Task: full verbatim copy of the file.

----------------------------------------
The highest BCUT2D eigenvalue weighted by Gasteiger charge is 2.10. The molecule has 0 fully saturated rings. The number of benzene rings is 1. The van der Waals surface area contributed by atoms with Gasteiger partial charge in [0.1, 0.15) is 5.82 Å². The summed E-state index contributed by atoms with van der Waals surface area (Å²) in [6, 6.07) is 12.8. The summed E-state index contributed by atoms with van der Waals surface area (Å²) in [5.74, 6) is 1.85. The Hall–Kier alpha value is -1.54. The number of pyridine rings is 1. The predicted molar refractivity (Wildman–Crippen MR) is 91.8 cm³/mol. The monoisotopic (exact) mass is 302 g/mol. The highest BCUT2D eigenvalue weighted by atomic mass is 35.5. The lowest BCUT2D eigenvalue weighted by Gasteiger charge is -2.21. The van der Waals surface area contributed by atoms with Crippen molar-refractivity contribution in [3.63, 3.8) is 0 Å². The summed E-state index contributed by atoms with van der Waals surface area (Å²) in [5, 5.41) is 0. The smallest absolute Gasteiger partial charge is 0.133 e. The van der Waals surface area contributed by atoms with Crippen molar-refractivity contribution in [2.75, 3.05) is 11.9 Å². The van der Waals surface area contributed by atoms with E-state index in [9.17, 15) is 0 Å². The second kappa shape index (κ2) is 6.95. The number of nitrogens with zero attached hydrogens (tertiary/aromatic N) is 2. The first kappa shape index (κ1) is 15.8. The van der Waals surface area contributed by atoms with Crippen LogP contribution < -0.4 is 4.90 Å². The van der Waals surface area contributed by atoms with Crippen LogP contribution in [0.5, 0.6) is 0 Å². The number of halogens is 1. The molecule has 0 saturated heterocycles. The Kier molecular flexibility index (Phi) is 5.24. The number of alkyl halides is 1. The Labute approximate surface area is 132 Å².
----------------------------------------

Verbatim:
The highest BCUT2D eigenvalue weighted by Gasteiger charge is 2.10. The molecule has 0 fully saturated rings. The number of benzene rings is 1. The van der Waals surface area contributed by atoms with Gasteiger partial charge in [0.1, 0.15) is 5.82 Å². The summed E-state index contributed by atoms with van der Waals surface area (Å²) in [6, 6.07) is 12.8. The summed E-state index contributed by atoms with van der Waals surface area (Å²) in [5.74, 6) is 1.85. The Hall–Kier alpha value is -1.54. The number of pyridine rings is 1. The predicted molar refractivity (Wildman–Crippen MR) is 91.8 cm³/mol. The monoisotopic (exact) mass is 302 g/mol. The highest BCUT2D eigenvalue weighted by atomic mass is 35.5. The lowest BCUT2D eigenvalue weighted by Gasteiger charge is -2.21. The van der Waals surface area contributed by atoms with Crippen molar-refractivity contribution in [3.63, 3.8) is 0 Å². The summed E-state index contributed by atoms with van der Waals surface area (Å²) in [5, 5.41) is 0. The smallest absolute Gasteiger partial charge is 0.133 e. The van der Waals surface area contributed by atoms with Crippen molar-refractivity contribution in [2.75, 3.05) is 11.9 Å². The van der Waals surface area contributed by atoms with E-state index in [9.17, 15) is 0 Å². The second kappa shape index (κ2) is 6.95. The number of nitrogens with zero attached hydrogens (tertiary/aromatic N) is 2. The first kappa shape index (κ1) is 15.8. The van der Waals surface area contributed by atoms with Crippen LogP contribution < -0.4 is 4.90 Å². The van der Waals surface area contributed by atoms with Crippen LogP contribution in [0.5, 0.6) is 0 Å². The number of halogens is 1. The molecule has 0 saturated heterocycles. The Kier molecular flexibility index (Phi) is 5.24. The number of alkyl halides is 1. The Labute approximate surface area is 132 Å².